mRNA-Based Therapy for Colorectal Cancer
Colorectal cancer (CRC) originates from the cells of the colon or rectum and is currently the third most common cancer type in the world. CRC has a complex etiology in respect to environmental, genetic factors, and so on. Currently, the standard treatments for CRC include surgery, radiotherapy, and chemotherapy (alone or in combination). Although steady advances in treatment options have been made to improve overall survival in patients with CRC, the majority of these patients cannot be cured. Thus, there is an urgent need to investigate novel therapeutic strategies to fight against CRC. In this regard, immunotherapy as a set of novel approaches aims to remodel the immune system that battles with metastatic cancer cells, such as targeted treatments (immune checkpoint inhibitors), vaccination strategies (protein/peptide-based, DNA, and mRNA vaccine), cellular transplantation therapies (adoptive cell transfer, ACT). Here, we focus on the mRNA-based vaccine, an attractive field applied to treat colorectal cancer.
Key tumor antigens in CRC vaccine development
For the development of effective immunotherapy treatment strategies as well as specific cancer vaccines, one of the main steps is the identification of an appropriate antigen. There are two general classes of targets: tumor-associated antigens (TAAs) and tumor-specific antigens (TSA) or neoantigen. TAAs are proteins that are significantly over-expressed in cancer compared to normal cells and can induce an anticancer response by triggering T cell recognition. In CRC treatment, the most targeted TAAs are Mucin 1 (MUC-1), Wilms tumor 1 protein (WT1), Melanoma-Associated Antigen (MAGE), Carcinoembryogenic antigen (CEA), Epidermal growth factor receptor (EGFR), Epidermal growth factor receptor (EGFR), Survivin, and so on.
In addition, neoantigens are mutated proteins presented on tumor cells due to mutation of DNA in cancer cells. Neoantigens can be a nucleotide sequence or a polypeptide sequence. And they distinguish from the wild-type along with at least one change and one mutation. At present, according to CRC patients’ a unique set of sequences with originating of frame shift mutations, personalized cancer immunotherapy based on neoantigen is eagerly underway. Several neoantigens for making peptide-based vaccines are in clinical trials for CRC, including transforming growth factor beta receptor 2 (TGFβRII), mutant KRAS, CDX2, AIM2, TAF1B, and HT001. And other neoantigens for making vaccines are APC, KMT2D, ARID1A, SOX9, RNF43, TCF7L2, TP53, and so on.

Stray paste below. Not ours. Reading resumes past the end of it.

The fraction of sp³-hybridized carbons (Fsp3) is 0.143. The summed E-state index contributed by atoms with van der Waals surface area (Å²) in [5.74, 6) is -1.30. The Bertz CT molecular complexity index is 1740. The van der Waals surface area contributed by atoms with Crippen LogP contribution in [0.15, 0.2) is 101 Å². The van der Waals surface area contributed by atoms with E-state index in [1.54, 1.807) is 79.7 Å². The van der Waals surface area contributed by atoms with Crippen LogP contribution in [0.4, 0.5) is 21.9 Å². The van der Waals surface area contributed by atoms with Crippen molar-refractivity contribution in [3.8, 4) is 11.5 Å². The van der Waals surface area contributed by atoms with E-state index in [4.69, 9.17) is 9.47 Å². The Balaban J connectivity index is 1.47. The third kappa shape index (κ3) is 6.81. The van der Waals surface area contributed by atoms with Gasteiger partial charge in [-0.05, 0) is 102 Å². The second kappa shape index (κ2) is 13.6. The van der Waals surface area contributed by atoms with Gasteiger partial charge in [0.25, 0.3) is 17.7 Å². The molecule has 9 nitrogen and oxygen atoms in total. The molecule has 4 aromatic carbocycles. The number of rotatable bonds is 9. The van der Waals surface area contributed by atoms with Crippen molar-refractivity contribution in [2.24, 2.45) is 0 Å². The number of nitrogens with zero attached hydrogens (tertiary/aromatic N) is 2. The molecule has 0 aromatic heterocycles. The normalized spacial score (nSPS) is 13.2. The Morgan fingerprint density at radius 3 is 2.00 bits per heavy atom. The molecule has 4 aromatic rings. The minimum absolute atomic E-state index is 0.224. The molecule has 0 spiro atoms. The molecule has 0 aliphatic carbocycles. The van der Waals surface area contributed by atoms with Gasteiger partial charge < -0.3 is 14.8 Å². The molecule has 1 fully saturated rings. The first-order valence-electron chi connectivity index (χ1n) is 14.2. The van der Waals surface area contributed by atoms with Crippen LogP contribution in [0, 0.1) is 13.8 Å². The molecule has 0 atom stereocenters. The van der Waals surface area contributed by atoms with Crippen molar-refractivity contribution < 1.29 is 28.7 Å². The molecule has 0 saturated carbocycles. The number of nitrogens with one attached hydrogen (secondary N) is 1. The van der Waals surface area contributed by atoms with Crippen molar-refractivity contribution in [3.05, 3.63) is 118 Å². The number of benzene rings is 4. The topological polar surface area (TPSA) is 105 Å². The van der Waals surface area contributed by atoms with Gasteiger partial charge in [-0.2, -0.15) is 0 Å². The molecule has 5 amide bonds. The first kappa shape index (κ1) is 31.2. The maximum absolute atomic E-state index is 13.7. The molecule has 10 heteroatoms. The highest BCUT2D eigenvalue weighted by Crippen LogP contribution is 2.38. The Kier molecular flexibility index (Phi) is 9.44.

Fig1. Comparison of tumor-associated antigens and tumor-specific antigens properties. (Wagner, S., et al, 2018)
mRNA-based therapy for CRC
In vitro synthesized mRNA-based vaccine has been investigated extensively as a therapeutic and prophylactic platform that encodes the cancer-specific antigen(s). Recently, there have been several early-stage clinical trials suggesting the potential of mRNA-based vaccines for CRC.
Fig 2. The comparative safety, immunogenicity and efficacy profile of protein/peptide, DNA, and mRNA vaccines (based on evidence from recent CRC clinical trials). (Shahnazari, M., et al, 2020)
mRNA 4650 (NCI 4650)
mRNA 4650 is a mRNA-based cancer vaccine encoding cancer’s specific neoantigens and is underway for the treatment of various cancers, including CRC. In phase I/II trial, the results demonstrated that intramuscularly administered mRNA 4650 was safe and elicited CD8, CD4 T cells responses against CRC neoantigens. mRNA 4650 combined with checkpoint inhibitors or adoptive T cell therapy can introduce more effective immunotherapy strategies in common epithelial cancer patients.
mRNA 4157, another mRNA-based cancer vaccine, is designed to encode up to 34 unique neoantigens for provoking the CD8 and CD4 T cell responses. It is reported that mRNA-4157 as monotherapy and in combination with PD-1 inhibitor therapy (pembrolizumab) had a good safety profile, and induced significant levels of neoantigen-specific T cells, resulting in partial and complete responses in patients with MSI-high CRC.
mRNA 5671 (V 941)
mRNA 5671 is a therapeutic cancer vaccine that encodes the four most commonly occurring KRAS mutations (G12D, G12V, G13D and G12C) to trigger T cell immune system. mRNA 5671 fights against KRAS positive cancers, therefore, the same applies to CRC. In preclinical studies, the results of mRNA 5671 as a monotherapy and in combination with pembrolizumab also greatly promoted CD8 T cell anti-cancer response. Regarding therapeutic efficacy, safety, immunogenicity, and tolerability of mRNA 5671, phase I study is underway.
Creative Biogene is a forward-looking research institute as well as a leading custom service provider in mRNA-based drug research and development (R&D). Our team is experienced in the customized synthesis of mRNA, mRNA optimization, and mRNA delivery system development. We are devoted to offering high-quality service and achieving the best outcome for our customers from all over the world. If you are interested in this area, please feel free to contact us. We look forward to providing services for your next project.
- Wagner, S., et al. (2018). "Colorectal cancer vaccines: Tumor-associated antigens vs neoantigens." World journal of gastroenterology, 24(48), 5418.
- Shahnazari, M., et al. (2020). "Therapeutic vaccines for colorectal cancer: The progress and future prospect." International Immunopharmacology, 88, 106944.
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